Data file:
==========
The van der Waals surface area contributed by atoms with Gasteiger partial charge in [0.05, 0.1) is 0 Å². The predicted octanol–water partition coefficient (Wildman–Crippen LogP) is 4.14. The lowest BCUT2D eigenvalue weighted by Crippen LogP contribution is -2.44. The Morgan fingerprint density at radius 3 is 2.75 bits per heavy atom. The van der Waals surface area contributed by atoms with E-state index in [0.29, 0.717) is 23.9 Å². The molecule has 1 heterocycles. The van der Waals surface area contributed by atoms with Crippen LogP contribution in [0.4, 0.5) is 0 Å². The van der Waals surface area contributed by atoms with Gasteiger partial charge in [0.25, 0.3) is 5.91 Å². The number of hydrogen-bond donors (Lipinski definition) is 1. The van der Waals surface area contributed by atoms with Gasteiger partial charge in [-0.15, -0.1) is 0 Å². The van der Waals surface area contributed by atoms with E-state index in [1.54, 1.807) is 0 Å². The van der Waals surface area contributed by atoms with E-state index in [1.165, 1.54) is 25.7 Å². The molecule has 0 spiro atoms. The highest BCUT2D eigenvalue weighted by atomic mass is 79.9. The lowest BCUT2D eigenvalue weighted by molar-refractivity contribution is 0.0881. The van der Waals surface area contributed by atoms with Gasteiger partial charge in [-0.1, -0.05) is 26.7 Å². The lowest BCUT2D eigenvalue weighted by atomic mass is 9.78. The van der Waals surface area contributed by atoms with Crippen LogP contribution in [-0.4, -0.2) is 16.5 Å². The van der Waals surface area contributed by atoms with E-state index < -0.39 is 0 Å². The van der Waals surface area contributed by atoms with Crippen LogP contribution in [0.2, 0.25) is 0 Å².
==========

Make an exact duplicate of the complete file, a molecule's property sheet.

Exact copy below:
The van der Waals surface area contributed by atoms with Gasteiger partial charge in [0.05, 0.1) is 0 Å². The predicted octanol–water partition coefficient (Wildman–Crippen LogP) is 4.14. The lowest BCUT2D eigenvalue weighted by Crippen LogP contribution is -2.44. The Morgan fingerprint density at radius 3 is 2.75 bits per heavy atom. The van der Waals surface area contributed by atoms with E-state index in [0.29, 0.717) is 23.9 Å². The molecule has 1 heterocycles. The van der Waals surface area contributed by atoms with Crippen LogP contribution in [0.4, 0.5) is 0 Å². The van der Waals surface area contributed by atoms with Gasteiger partial charge in [0.25, 0.3) is 5.91 Å². The number of hydrogen-bond donors (Lipinski definition) is 1. The van der Waals surface area contributed by atoms with Gasteiger partial charge in [-0.15, -0.1) is 0 Å². The van der Waals surface area contributed by atoms with E-state index in [1.54, 1.807) is 0 Å². The van der Waals surface area contributed by atoms with E-state index in [1.165, 1.54) is 25.7 Å². The molecule has 0 spiro atoms. The highest BCUT2D eigenvalue weighted by atomic mass is 79.9. The lowest BCUT2D eigenvalue weighted by molar-refractivity contribution is 0.0881. The van der Waals surface area contributed by atoms with Gasteiger partial charge in [-0.1, -0.05) is 26.7 Å². The lowest BCUT2D eigenvalue weighted by atomic mass is 9.78. The van der Waals surface area contributed by atoms with Crippen LogP contribution in [-0.4, -0.2) is 16.5 Å². The van der Waals surface area contributed by atoms with E-state index < -0.39 is 0 Å². The van der Waals surface area contributed by atoms with Crippen LogP contribution in [0.2, 0.25) is 0 Å².